What is improvisation, exactly? This class makes a point of dispelling popular myths quickly. Many beginners think that improvisation means hitting random chords that sound good. But in this class, you learn how to recognize the strategy behind good improv.
For example, a preview of the course shows you how to improvise the G chord. When you press G, you’re clicking G, B, and D notes at the same time. You can modify this by hitting each note one at a time, though. Just like that, you have a technique that you can do in the middle of a song. Voila, it’s a form of improv.
You can also play the same chord on different octaves of the piano. An octave is a set of white keys set at eight keys apart.
The course summarizes how you can play the same chord on different octaves. And that is an easy key for a beginner player to try testing different moods on the same tune.
This feature is handy because it gives you a toolbox to have fun. You learn how to change the tone of your favorite song easily. And that’s more exciting than copying an exact note sheet.
It won’t make you an instant master at the piano. Of course, you still need to practice to perfect your technique. But it’s a great start to creating music of your own.
Melody & Ear Training
When you get the Ultimate package, you can get a bonus feature. It’s a continuation of Piano in 21 Days called Melody & Ear Training in 21 Days.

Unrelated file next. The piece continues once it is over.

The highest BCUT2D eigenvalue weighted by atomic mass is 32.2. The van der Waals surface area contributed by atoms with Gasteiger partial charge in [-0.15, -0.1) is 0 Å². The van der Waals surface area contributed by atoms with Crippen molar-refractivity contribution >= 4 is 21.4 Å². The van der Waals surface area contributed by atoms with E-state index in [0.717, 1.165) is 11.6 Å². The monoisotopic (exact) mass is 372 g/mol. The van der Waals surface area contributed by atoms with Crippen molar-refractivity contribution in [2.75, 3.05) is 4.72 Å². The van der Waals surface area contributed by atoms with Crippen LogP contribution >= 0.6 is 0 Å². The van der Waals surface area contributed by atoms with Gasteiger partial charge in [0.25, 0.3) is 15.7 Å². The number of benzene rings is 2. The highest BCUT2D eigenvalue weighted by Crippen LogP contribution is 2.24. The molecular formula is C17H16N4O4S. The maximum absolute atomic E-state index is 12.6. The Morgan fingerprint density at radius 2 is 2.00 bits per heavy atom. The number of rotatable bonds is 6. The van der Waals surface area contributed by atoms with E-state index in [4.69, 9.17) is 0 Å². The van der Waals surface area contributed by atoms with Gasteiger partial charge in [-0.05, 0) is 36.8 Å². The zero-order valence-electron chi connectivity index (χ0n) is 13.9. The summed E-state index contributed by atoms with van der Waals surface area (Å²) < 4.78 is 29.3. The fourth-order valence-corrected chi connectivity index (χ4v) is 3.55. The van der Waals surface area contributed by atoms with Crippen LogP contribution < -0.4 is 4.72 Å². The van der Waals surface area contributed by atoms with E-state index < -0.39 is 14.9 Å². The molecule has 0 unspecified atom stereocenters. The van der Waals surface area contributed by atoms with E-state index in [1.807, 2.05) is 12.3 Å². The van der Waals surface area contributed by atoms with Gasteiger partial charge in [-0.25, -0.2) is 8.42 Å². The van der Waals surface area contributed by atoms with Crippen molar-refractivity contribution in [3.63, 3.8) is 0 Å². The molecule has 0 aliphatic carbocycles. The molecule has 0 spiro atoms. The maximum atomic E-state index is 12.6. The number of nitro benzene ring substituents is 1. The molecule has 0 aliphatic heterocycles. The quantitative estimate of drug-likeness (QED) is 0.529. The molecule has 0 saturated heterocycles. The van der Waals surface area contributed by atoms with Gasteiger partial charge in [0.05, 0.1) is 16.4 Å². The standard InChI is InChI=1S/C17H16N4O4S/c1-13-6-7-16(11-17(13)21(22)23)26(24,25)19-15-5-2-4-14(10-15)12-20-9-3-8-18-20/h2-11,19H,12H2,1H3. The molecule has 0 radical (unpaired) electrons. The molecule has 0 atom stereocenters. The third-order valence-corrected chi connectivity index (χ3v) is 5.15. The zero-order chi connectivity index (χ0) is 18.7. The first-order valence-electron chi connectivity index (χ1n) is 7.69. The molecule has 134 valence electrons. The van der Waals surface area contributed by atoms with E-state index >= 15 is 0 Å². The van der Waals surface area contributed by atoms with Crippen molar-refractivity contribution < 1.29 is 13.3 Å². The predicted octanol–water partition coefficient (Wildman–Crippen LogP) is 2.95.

Instead of Jacques, pro pianist Steve Lugrin will be teaching you this course. You can see a preview of his general work on his YouTube Page.
Steve takes a similar approach to Jacques in piano teaching. You’ll have a set of strategies and tricks and little focus on theory. Similarly, you watch him play the piano as he verbally guides you.
Melody training is useful so that you can play songs without a visual guide. So these lessons are helpful for you to identify different sounds you enjoy, and weave them into your own work.
Piano Buying Guide
This feature is more of a bonus to the others we listed. You can access the site’s piano buying guide before you even purchase the course. Still, it’s a testament to how helpful Piano in 21 Days is.
In the guide, Jacques covers four types of guitars: acoustic, digital, keyboard, and midi.
Acoustic pianos are gorgeous pieces of furniture. They usually come with a full set of 88 keys. However, they are bulky, and you need to tune them to play good melodies professionally.
Digital pianos look similar to acoustic ones. They come with the benefit that you can plug your headphones into them and play music ‘privately.’ However, they’re still heavy, and sometimes they don’t feel as good to the fingers as an acoustic keyboard. If you get a digital piano, purchase one with weighted keys.
A keyboard piano is generally portable. You can put it on your desk or another surface and play the same notes. The downside is that you need to purchase a separate pedal for it.
Finally, the Midi is an ultra-portable piano. Unlike a keyboard piano, it doesn’t have a built-in speaker. You need to hook it up to another port like a computer to translate it to sound. Midi keyboards are useful if you want to pair them with piano learning apps, however.
All of these pianos are useful for the course as long as they have 49 keys.
Piano in 21 Days: Features at a Glance
In a rush? Here is a summary of who Piano in 21 Days is for.
Get Piano in 21 Days if you are someone who:
- Wants to learn how to improvise songs for fun.
- Wants to play hits for an audience.